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So, you’re looking to accomplish more as a creative or creator.
But you wake up late, check your phone first thing in the morning, and end up watching videos on YouTube before even getting your day started.
Not that there’s anything wrong with that.
But motivation is an inside job, and unless you have a reason to get up and do what you know you should be – and want to be – doing, you either won’t do it or won’t give it the attention it deserves.
One productivity hack that has worked for me, and that goes against conventional wisdom, is addition.
Doing More is Doing More
I’ve shared much about focus and doing less, but the ugly truth is, the main reason I get so much done is because I have deadlines to meet, and because I keep adding new to-do items to my list.
What!? How does that work?
Look, I’m not saying I don’t cull my list periodically. Whether it’s things that don’t bring me joy, don’t help me create an income, or simply aren’t effective, I actively eliminate, automate, or delegate what shouldn’t be on my docket anymore.
But before I ever reach that point, I just keep adding new items to my to-do list. Currently, my weekly list is up to 18 items (with some representing three to five tasks each). I’m due for a serious culling.
But if I’m looking to get things done, this is the way to do it.
As they say, if you want something done, ask someone who’s busy.
And I’m busy (although not in the sense that I’m out of control).
Both Positive & Negative Motivation Produce Results
There are plenty of pieces on Medium about writing a certain number of blog posts per week, or how to set up your writing processes to support the creation of new content regularly.
Look, I’m all for maintaining a library of swipe files, templates, and references. Processes are great to have.
But here’s the thing – you’re not going to do the work unless you have a reason to. It doesn’t matter how nice your keyboard is unless you start putting those fingers to work!
A deadline, however unsexy, is highly motivating (even if it’s what some would call “negative” motivation).
Towards the end of March, I decided I wanted to replace my digital magazine with an eBook, and there weren’t many days left in March.
So, in four days, I wrote 8,000+ words, edited, and formatted a brand-new eBook. Just in time for April 1.
I was clear on what I needed to do, and when it needed to be done by. I got to work, and any creative challenges I encountered, I solved along the way (instead of planning for millennia before even beginning).
Can You Handle Organized Chaos?
If you’ve been at this for a while, then you might know what organized chaos looks like.
In fall 2014, I started ghostwriting blog posts from home, teaching guitar at nights, and working at the University as a theater tech on the weekends. I even tech hosted community gatherings, played gigs, recorded music, and maintained my own websites and blogs. I kept up that pace until summer 2016, when I started working completely from home.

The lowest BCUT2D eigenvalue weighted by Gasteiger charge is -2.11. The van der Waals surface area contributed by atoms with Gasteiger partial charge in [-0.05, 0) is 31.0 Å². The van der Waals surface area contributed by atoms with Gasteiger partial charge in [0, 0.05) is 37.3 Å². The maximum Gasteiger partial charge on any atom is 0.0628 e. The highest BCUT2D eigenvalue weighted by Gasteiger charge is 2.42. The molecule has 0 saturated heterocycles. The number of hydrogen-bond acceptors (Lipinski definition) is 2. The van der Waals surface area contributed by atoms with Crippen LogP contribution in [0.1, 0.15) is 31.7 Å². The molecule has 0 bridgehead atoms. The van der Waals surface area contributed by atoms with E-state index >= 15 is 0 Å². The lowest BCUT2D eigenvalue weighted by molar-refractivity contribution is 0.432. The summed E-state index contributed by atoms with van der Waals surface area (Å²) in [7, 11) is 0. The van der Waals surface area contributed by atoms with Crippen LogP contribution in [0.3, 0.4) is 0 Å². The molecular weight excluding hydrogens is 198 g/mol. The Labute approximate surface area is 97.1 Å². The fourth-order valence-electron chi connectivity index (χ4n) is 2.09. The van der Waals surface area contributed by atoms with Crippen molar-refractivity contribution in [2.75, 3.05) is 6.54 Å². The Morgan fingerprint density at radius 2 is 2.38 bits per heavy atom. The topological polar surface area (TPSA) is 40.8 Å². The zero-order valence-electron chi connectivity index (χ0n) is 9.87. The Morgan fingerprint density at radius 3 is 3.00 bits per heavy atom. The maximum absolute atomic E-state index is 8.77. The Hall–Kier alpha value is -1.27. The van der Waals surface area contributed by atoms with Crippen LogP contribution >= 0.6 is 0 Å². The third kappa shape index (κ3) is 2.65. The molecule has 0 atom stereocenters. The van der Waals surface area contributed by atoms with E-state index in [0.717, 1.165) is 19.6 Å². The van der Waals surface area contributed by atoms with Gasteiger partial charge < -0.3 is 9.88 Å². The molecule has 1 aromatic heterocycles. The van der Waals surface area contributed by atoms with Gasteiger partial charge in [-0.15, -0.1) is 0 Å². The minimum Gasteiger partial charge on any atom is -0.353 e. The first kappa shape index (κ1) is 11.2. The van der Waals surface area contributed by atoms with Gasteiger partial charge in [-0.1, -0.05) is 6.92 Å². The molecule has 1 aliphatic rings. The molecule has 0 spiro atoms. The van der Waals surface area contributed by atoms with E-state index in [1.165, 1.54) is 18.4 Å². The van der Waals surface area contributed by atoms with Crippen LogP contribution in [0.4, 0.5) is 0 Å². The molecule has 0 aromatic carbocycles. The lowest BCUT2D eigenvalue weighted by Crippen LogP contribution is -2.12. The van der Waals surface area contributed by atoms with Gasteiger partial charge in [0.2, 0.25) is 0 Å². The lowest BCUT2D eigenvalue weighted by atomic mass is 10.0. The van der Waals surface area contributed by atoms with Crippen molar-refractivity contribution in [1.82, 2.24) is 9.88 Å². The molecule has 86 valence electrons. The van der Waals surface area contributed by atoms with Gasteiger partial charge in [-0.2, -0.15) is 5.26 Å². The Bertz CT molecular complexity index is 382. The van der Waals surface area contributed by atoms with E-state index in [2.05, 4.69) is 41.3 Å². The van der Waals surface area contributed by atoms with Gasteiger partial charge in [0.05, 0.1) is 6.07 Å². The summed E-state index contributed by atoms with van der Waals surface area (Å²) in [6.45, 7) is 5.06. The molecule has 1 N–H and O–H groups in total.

But if you haven’t been to that point yet, then I’m sorry (not sorry), you still have no idea how much you can accomplish in a day or week.
If you’ve been through organized chaos, I would give you a pat on the back and congratulate you on emerging victorious through the smoke of battle.
Otherwise, you’ve got to keep stretching. You will not write or create more just because. You will write or create more if you have non-negotiable deadlines to meet and clients you’re accountable to.
People on Medium often talk about earning $1,000, $4,000, or $6,000 per month writing. Trust me, it’s easy to earn at that level when you’re disciplined and have a solid work ethic.
Don’t Forget to Cull
I couldn’t handle organized chaos forever. Unless your name is Gary Vee, I suspect you won’t be able to either.
It’s all well and good to push yourself, at least within the limits of what’s healthy. But that line can get mighty blurry when you start waking up in a fog every morning (could be an early warning sign).
So, if you’re going to increase productivity through addition, please remember to purge from time to time. Discard tasks and projects that no longer serve you. Replace them with better ones. Or begin to cultivate more discipline and focus for the projects that matter to you.
Use addition as a tool to get things done, not as a strategy for freelancing, business, or life.
You could achieve more if you were in a position where you had no other choice.
If you get too comfortable, and have no reason to stretch, you’re not going to do more.
It’s as simple as that.
If you have a lot of free time in your day to stop and think, it might be time to start adding more to your to-do list.
Because you will begin to see just how much you can accomplish in a day or week.
There’s a lot more time than you think.
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